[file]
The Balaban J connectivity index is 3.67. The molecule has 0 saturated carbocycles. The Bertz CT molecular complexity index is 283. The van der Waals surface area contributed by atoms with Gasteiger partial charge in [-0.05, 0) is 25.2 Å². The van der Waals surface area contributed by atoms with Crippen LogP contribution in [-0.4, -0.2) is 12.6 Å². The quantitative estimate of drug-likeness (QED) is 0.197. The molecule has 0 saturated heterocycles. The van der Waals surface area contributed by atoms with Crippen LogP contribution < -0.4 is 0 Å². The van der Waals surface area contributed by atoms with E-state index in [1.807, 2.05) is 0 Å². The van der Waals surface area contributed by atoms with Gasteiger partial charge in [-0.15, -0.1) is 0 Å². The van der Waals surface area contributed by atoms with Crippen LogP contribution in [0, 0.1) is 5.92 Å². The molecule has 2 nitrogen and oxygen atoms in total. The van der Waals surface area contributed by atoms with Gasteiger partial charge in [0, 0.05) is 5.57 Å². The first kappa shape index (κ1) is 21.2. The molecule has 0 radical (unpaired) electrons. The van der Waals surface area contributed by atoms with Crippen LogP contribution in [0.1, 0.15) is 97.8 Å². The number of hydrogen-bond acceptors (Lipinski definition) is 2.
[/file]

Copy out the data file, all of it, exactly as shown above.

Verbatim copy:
The Balaban J connectivity index is 3.67. The molecule has 0 saturated carbocycles. The Bertz CT molecular complexity index is 283. The van der Waals surface area contributed by atoms with Gasteiger partial charge in [-0.05, 0) is 25.2 Å². The van der Waals surface area contributed by atoms with Crippen LogP contribution in [-0.4, -0.2) is 12.6 Å². The quantitative estimate of drug-likeness (QED) is 0.197. The molecule has 0 saturated heterocycles. The van der Waals surface area contributed by atoms with Crippen LogP contribution < -0.4 is 0 Å². The van der Waals surface area contributed by atoms with E-state index in [1.807, 2.05) is 0 Å². The van der Waals surface area contributed by atoms with Gasteiger partial charge in [-0.15, -0.1) is 0 Å². The van der Waals surface area contributed by atoms with Crippen LogP contribution in [0, 0.1) is 5.92 Å². The molecule has 2 nitrogen and oxygen atoms in total. The van der Waals surface area contributed by atoms with Gasteiger partial charge in [0, 0.05) is 5.57 Å². The first kappa shape index (κ1) is 21.2. The molecule has 0 radical (unpaired) electrons. The van der Waals surface area contributed by atoms with Crippen LogP contribution in [0.1, 0.15) is 97.8 Å². The number of hydrogen-bond acceptors (Lipinski definition) is 2.